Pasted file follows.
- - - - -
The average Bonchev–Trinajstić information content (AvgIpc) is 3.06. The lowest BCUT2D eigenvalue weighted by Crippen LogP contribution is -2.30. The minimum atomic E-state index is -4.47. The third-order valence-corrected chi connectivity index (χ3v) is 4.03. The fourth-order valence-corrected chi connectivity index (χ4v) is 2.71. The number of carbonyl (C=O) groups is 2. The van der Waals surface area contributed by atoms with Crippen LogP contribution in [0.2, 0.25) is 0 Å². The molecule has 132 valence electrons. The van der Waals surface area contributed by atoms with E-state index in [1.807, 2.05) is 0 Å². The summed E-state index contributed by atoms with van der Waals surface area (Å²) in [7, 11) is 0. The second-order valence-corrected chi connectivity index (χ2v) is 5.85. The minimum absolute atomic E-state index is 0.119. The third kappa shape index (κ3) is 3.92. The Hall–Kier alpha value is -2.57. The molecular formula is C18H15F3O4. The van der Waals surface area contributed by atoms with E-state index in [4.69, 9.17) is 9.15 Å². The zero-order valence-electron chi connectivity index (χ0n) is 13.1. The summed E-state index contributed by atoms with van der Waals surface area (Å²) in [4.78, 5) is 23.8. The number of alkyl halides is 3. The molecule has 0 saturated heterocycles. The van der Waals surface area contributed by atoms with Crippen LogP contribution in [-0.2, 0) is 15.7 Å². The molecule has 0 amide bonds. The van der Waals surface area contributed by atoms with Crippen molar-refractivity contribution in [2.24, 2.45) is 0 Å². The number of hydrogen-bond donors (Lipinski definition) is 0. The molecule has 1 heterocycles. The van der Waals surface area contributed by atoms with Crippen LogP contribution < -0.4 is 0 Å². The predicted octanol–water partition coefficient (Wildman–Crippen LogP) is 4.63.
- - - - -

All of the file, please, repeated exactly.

The average Bonchev–Trinajstić information content (AvgIpc) is 3.06. The lowest BCUT2D eigenvalue weighted by Crippen LogP contribution is -2.30. The minimum atomic E-state index is -4.47. The third-order valence-corrected chi connectivity index (χ3v) is 4.03. The fourth-order valence-corrected chi connectivity index (χ4v) is 2.71. The number of carbonyl (C=O) groups is 2. The van der Waals surface area contributed by atoms with Crippen LogP contribution in [0.2, 0.25) is 0 Å². The molecule has 132 valence electrons. The van der Waals surface area contributed by atoms with E-state index in [1.807, 2.05) is 0 Å². The summed E-state index contributed by atoms with van der Waals surface area (Å²) in [7, 11) is 0. The second-order valence-corrected chi connectivity index (χ2v) is 5.85. The minimum absolute atomic E-state index is 0.119. The third kappa shape index (κ3) is 3.92. The Hall–Kier alpha value is -2.57. The molecular formula is C18H15F3O4. The van der Waals surface area contributed by atoms with E-state index in [4.69, 9.17) is 9.15 Å². The zero-order valence-electron chi connectivity index (χ0n) is 13.1. The summed E-state index contributed by atoms with van der Waals surface area (Å²) in [4.78, 5) is 23.8. The number of alkyl halides is 3. The molecule has 0 saturated heterocycles. The van der Waals surface area contributed by atoms with Crippen LogP contribution in [-0.2, 0) is 15.7 Å². The molecule has 0 amide bonds. The van der Waals surface area contributed by atoms with Crippen molar-refractivity contribution in [2.24, 2.45) is 0 Å². The number of hydrogen-bond donors (Lipinski definition) is 0. The molecule has 1 heterocycles. The van der Waals surface area contributed by atoms with Crippen LogP contribution < -0.4 is 0 Å². The predicted octanol–water partition coefficient (Wildman–Crippen LogP) is 4.63.